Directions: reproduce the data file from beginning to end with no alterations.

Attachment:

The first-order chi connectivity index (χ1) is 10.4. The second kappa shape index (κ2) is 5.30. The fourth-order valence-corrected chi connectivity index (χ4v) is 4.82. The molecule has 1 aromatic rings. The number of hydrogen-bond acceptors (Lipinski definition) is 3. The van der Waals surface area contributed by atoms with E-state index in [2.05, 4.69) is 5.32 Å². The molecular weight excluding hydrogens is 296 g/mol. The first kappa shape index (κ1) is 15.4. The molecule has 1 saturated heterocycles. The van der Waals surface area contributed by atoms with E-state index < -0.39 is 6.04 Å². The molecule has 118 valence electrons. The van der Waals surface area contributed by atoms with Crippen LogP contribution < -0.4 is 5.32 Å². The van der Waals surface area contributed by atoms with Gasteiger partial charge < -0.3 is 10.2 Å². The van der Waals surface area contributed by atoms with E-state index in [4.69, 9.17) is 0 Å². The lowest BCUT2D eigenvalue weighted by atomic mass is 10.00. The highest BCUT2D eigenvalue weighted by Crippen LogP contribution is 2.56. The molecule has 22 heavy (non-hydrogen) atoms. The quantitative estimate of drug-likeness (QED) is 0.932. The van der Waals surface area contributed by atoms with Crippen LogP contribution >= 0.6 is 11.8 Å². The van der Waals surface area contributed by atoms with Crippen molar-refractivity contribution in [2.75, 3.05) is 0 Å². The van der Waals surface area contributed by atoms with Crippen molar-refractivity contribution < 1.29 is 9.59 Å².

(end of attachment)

The first-order chi connectivity index (χ1) is 10.4. The second kappa shape index (κ2) is 5.30. The fourth-order valence-corrected chi connectivity index (χ4v) is 4.82. The molecule has 1 aromatic rings. The number of hydrogen-bond acceptors (Lipinski definition) is 3. The van der Waals surface area contributed by atoms with E-state index in [2.05, 4.69) is 5.32 Å². The molecular weight excluding hydrogens is 296 g/mol. The first kappa shape index (κ1) is 15.4. The molecule has 1 saturated heterocycles. The van der Waals surface area contributed by atoms with E-state index < -0.39 is 6.04 Å². The molecule has 118 valence electrons. The van der Waals surface area contributed by atoms with Crippen LogP contribution < -0.4 is 5.32 Å². The van der Waals surface area contributed by atoms with Gasteiger partial charge < -0.3 is 10.2 Å². The van der Waals surface area contributed by atoms with E-state index in [4.69, 9.17) is 0 Å². The lowest BCUT2D eigenvalue weighted by atomic mass is 10.00. The highest BCUT2D eigenvalue weighted by Crippen LogP contribution is 2.56. The molecule has 22 heavy (non-hydrogen) atoms. The quantitative estimate of drug-likeness (QED) is 0.932. The van der Waals surface area contributed by atoms with Crippen LogP contribution >= 0.6 is 11.8 Å². The van der Waals surface area contributed by atoms with Crippen molar-refractivity contribution in [2.75, 3.05) is 0 Å². The van der Waals surface area contributed by atoms with Crippen molar-refractivity contribution < 1.29 is 9.59 Å².